I just finished reading Keith Richard's autobiography "Life" and somewhere in the middle he wrote that Great Britain imposed a 95% millionaire's tax (something like that - I had to give the borrowed book back).  Keith and Mick essentially fled the country and the Stones recorded "Exile on Main Street."  Long story short: Keith, Mick and the rest of the band are now "non-citizens" of England in that, to escape the tax bite, they can only spend three months a year in their homeland.  Keith Richards now lives in Connecticut.

In other words: somewhere along the way Richards' taxes moved from "onerous" to "punitive" so now England gets none of it.

Friday, January 06, 2012

Heh heh

A breaking point for employment? Just a second

The other day, the Economist had an article that suggested that productivity gains in the United States had reached a limit and businesses were going to have to add workers if they expected to keep going.  Sure enough, the BLS announced today that the private sector added a more-than-expected 200,000 jobs and the unemployment rate dipped slightly to 8.5%.

But an inordinate number of those jobs were couriers and messengers (even adjusting for seasonal effects) which are unlikely to endure now that the Christmas season is over.  Meanwhile, over at Zero Hedge, they're insisting that the BLS is cooking the numbers by adjusting down the labor participation rate: "Real jobless rate is 11.4% with realistic labor participation rate."

So it's "hooray" with a lower-case "h."  Let's see what happens once the holiday effect wears off.

Thursday, January 05, 2012

Time to short Best Buy

Five years ago, after a particularly bad experience, I wrote a post whose title tells it all: "Circuit City sucks."  I have never had so much deja vu than reading this Forbes article: "Why Best Buy is going out of business...gradually."
To discover the real reasons behind the company’s decline, just take this simple test. Walk into one of the company’s retail locations or shop online.  And try, really try, not to lose your temper.
This past holiday season I found myself in a Best Buy and and much of what the author writes is true, although I would add one detail.  The aisles and spaces at my local Best Buy used to be wide and inviting, leaving a modest area for kids to play at game consoles.  Now every square-inch is filled with stacks of crap and bins filled with crummy DVDs such that it's like negotiating a mine field to get across the floor.  Here's a hint of how inept this store was: the weekend before Christmas they didn't have power delivered to either of the IPads on display.  I'm no marketing genius but I think if you're trying to sell electronics, you should provide electrons.

For the record, this is the first Christmas where I did all my shopping online - everything, mostly from Amazon.  Here's another story: on the Wednesday evening before Christmas, I saw some winter boots on the Lands End web page that were marked down from $70 to $34 - no tax and free shipping (natch).  So I ordered them, figuring I would pick them up once I got back from my holiday travelling.  But then on Friday, there was the UPS guy with a Lands End box: they had upgraded the shipping to next-day just so I would get them before Christmas.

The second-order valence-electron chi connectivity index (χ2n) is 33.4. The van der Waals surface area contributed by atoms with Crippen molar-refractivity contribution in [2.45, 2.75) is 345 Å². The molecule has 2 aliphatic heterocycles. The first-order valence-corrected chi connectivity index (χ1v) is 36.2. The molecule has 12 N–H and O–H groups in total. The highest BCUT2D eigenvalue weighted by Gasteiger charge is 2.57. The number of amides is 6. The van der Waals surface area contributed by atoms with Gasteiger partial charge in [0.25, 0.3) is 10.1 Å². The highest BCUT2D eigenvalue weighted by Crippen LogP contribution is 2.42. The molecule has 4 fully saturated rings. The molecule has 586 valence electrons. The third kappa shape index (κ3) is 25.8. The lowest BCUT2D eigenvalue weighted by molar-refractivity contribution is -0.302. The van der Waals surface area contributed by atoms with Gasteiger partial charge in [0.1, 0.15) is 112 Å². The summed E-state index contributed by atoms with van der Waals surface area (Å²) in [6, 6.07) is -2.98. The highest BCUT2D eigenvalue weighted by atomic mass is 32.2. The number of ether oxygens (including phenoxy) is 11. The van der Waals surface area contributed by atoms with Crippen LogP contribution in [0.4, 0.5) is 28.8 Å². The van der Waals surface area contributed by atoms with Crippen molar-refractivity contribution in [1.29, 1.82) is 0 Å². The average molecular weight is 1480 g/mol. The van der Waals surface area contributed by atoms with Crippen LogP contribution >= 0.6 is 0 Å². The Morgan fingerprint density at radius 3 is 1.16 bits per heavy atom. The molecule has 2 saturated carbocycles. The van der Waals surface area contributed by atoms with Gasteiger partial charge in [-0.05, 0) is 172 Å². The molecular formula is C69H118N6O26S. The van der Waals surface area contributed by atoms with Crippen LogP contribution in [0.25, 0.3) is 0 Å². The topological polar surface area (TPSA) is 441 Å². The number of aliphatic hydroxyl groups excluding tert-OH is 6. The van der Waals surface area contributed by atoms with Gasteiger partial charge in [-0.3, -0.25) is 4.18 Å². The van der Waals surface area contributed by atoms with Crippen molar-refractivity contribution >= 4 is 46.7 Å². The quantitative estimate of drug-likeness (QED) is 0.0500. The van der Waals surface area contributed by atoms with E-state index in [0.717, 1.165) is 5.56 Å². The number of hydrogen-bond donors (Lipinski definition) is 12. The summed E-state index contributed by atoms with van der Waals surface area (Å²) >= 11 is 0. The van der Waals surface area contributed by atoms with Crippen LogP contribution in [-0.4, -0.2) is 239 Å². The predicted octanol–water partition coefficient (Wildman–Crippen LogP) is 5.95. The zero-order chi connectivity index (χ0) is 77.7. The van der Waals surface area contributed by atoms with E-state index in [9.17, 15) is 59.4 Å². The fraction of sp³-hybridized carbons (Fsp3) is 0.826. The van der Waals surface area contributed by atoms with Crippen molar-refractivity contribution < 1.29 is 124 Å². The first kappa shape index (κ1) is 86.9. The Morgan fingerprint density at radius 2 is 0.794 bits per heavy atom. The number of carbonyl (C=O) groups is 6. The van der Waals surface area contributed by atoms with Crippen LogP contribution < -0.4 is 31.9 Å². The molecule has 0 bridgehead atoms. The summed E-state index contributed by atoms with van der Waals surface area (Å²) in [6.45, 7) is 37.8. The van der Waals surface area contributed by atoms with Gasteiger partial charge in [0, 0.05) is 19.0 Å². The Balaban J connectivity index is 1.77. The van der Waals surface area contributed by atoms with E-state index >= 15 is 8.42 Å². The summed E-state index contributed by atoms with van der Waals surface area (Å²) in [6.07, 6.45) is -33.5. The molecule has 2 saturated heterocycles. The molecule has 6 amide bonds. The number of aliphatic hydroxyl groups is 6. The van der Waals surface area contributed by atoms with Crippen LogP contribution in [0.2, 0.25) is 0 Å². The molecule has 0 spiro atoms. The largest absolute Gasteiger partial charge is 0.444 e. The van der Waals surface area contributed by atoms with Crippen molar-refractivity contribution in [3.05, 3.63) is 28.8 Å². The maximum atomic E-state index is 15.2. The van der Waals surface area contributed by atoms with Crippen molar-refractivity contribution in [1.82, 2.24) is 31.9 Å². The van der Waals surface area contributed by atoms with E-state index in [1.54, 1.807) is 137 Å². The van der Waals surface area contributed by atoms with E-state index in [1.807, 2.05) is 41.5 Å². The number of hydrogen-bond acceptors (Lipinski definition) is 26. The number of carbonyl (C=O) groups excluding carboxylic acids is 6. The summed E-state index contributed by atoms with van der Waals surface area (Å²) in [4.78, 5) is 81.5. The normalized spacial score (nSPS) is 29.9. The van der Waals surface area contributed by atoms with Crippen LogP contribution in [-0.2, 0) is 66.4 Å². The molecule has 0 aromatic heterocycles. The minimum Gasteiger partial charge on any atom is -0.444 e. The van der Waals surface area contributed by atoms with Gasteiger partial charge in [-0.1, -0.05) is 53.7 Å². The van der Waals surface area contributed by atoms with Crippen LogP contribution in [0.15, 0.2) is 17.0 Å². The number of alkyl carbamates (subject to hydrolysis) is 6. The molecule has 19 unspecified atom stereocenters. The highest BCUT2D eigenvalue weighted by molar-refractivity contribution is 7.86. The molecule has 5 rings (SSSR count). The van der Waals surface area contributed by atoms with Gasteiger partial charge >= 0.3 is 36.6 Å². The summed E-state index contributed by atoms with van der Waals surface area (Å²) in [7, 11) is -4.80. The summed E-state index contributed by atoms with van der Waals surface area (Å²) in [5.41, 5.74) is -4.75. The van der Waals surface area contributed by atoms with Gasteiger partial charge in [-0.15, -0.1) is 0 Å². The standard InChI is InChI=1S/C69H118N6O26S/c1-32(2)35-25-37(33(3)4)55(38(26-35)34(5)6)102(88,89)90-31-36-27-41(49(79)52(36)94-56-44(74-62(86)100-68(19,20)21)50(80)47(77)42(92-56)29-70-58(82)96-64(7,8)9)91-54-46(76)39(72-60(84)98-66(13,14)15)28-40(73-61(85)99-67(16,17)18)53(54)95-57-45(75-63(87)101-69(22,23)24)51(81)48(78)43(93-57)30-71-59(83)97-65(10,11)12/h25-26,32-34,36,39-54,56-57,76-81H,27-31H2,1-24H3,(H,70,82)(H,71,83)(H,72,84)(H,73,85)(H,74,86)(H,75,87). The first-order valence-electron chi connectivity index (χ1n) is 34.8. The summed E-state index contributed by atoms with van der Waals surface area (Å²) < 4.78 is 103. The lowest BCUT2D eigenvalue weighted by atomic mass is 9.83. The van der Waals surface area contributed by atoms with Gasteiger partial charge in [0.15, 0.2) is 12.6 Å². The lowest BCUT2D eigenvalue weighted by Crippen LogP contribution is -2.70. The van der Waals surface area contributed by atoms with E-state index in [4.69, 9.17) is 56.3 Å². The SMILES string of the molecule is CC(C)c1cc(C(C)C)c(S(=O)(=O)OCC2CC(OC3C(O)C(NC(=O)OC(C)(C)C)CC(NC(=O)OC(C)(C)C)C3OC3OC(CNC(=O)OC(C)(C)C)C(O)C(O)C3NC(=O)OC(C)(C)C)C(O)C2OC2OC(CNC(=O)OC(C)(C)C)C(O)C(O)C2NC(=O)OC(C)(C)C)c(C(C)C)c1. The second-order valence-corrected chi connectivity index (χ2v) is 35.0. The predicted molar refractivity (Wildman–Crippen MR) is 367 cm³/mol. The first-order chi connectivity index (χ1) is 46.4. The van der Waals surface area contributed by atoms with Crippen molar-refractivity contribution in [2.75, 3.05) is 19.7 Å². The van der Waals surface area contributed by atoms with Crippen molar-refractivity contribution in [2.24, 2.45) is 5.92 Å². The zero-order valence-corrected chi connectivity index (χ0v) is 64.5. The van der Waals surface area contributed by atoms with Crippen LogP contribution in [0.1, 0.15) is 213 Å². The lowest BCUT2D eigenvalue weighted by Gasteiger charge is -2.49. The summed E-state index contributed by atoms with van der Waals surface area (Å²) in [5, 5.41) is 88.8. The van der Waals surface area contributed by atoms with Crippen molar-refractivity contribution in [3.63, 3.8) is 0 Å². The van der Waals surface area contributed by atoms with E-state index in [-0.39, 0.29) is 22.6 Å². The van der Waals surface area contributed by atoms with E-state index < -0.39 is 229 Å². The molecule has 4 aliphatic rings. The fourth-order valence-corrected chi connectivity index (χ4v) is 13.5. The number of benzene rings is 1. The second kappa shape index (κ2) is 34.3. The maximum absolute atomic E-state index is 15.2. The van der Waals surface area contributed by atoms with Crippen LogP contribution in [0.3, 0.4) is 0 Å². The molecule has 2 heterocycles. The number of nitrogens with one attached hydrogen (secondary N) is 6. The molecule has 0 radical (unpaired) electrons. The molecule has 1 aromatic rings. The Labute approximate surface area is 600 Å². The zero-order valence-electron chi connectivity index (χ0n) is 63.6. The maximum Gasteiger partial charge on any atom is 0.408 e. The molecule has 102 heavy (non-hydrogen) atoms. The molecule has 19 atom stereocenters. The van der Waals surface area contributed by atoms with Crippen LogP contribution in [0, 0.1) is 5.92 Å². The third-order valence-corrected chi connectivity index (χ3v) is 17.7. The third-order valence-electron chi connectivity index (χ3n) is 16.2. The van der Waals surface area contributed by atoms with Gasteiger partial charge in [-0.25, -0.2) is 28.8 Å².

Wednesday, January 04, 2012

Stuff they didn't teach on "Schoolhouse Rock"

It's been quite a year: first we found out that the President can pick and choose which laws he wants to enforce.  Then we discovered that minority rights in the Senate can be suspended when votes reach the threshold of "potentially embarrassing."  And today it came to our attention that all those pro forma sessions in the Senate were a waste of time since a President can appoint whoever he wants, whenever he wants.

All this new information is going to come in super-handy around this time next year.

Extra - Candidate Obama: "We are not going to use signing statements as a way of doing an end run around Congress."

More - Fleeing the State House to prevent a vote = democracy.

Tuesday, January 03, 2012

Medical device manufacturers to Obamacare: "Adios!" - And they're taking their jobs with them: "Obamacare's dangerous device tax."

Monday, January 02, 2012

You want to make this about flip-flopping?  It's on.

The WashPost  is reporting that Republicans are compiling "the book": a comprehensive reference of all of Obama's false promises and contradictory statements.   Here's one of my favorites: candidate Obama telling us why the individual mandate to force Americans to buy health insurance is wrong:

"Nobody disputes that"...except future Obama.

Extra - Vodkapundit applauds.  And there's more at Memeorandum.

Sunday, January 01, 2012

Comment of the day - From this ABC News story "With reservations, Obama signs act to allow detention of citizens": "Calm down. This is just a cost-cutting move to save money on judges and courts."
Blinded by the light - The WashPost tried to humanize a story about Solyndra, but Iowahawk was having none of it.
The economist strikes back - Grumpy Economist: "How to destroy the middle class."  "In a splendid recent editorial piece, the New York Times distilled every bad idea floating around the liberal policy agenda."
This story sounds cheesy - I got a chuckle from this news blurb in today's Boston Globe about a couple who faked a robbery at a Domino's: the boyfriend tied up a store manager and then they claimed masked gunmen stole the money.

How many masked gunmen?  Four!  Four guys to rob a pizza place?  What is this, the Italian Job?  I can't wait for the surveillance video.